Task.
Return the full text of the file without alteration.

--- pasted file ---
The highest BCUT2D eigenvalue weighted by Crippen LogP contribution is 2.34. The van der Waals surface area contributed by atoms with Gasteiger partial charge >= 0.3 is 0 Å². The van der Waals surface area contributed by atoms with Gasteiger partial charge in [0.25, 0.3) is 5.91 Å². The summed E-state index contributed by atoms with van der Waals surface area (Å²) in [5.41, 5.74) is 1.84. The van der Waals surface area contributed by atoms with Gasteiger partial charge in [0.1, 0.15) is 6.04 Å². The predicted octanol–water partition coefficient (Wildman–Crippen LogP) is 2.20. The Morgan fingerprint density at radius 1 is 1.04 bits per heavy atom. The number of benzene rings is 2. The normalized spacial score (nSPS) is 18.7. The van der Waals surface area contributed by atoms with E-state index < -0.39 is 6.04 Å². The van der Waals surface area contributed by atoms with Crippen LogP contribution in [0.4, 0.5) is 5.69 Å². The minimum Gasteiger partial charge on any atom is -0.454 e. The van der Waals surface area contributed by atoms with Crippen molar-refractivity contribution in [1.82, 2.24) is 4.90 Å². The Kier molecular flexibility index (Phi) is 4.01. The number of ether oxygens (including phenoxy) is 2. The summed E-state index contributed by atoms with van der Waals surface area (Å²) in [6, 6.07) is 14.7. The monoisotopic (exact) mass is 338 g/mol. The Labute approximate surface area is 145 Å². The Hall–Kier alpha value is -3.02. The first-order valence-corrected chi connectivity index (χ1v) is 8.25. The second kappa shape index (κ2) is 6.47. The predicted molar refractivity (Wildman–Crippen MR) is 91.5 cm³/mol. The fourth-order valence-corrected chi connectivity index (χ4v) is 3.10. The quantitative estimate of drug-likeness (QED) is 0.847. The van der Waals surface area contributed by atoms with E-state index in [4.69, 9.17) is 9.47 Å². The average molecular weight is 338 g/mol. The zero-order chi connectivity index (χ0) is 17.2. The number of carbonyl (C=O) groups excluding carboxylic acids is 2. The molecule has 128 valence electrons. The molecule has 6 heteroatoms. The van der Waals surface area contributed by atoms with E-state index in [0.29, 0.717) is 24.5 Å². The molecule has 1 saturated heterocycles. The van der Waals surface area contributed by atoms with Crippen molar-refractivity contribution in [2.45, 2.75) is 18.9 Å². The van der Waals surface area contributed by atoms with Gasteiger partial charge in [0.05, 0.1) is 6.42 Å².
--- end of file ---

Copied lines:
The highest BCUT2D eigenvalue weighted by Crippen LogP contribution is 2.34. The van der Waals surface area contributed by atoms with Gasteiger partial charge >= 0.3 is 0 Å². The van der Waals surface area contributed by atoms with Gasteiger partial charge in [0.25, 0.3) is 5.91 Å². The summed E-state index contributed by atoms with van der Waals surface area (Å²) in [5.41, 5.74) is 1.84. The van der Waals surface area contributed by atoms with Gasteiger partial charge in [0.1, 0.15) is 6.04 Å². The predicted octanol–water partition coefficient (Wildman–Crippen LogP) is 2.20. The Morgan fingerprint density at radius 1 is 1.04 bits per heavy atom. The number of benzene rings is 2. The normalized spacial score (nSPS) is 18.7. The van der Waals surface area contributed by atoms with E-state index < -0.39 is 6.04 Å². The van der Waals surface area contributed by atoms with Crippen LogP contribution in [0.4, 0.5) is 5.69 Å². The minimum Gasteiger partial charge on any atom is -0.454 e. The van der Waals surface area contributed by atoms with Crippen molar-refractivity contribution in [1.82, 2.24) is 4.90 Å². The Kier molecular flexibility index (Phi) is 4.01. The number of ether oxygens (including phenoxy) is 2. The summed E-state index contributed by atoms with van der Waals surface area (Å²) in [6, 6.07) is 14.7. The monoisotopic (exact) mass is 338 g/mol. The Labute approximate surface area is 145 Å². The Hall–Kier alpha value is -3.02. The first-order valence-corrected chi connectivity index (χ1v) is 8.25. The second kappa shape index (κ2) is 6.47. The predicted molar refractivity (Wildman–Crippen MR) is 91.5 cm³/mol. The fourth-order valence-corrected chi connectivity index (χ4v) is 3.10. The quantitative estimate of drug-likeness (QED) is 0.847. The van der Waals surface area contributed by atoms with E-state index in [4.69, 9.17) is 9.47 Å². The average molecular weight is 338 g/mol. The zero-order chi connectivity index (χ0) is 17.2. The number of carbonyl (C=O) groups excluding carboxylic acids is 2. The molecule has 128 valence electrons. The molecule has 6 heteroatoms. The van der Waals surface area contributed by atoms with E-state index in [0.29, 0.717) is 24.5 Å². The molecule has 1 saturated heterocycles. The van der Waals surface area contributed by atoms with Crippen molar-refractivity contribution in [2.45, 2.75) is 18.9 Å². The van der Waals surface area contributed by atoms with Gasteiger partial charge in [0.05, 0.1) is 6.42 Å².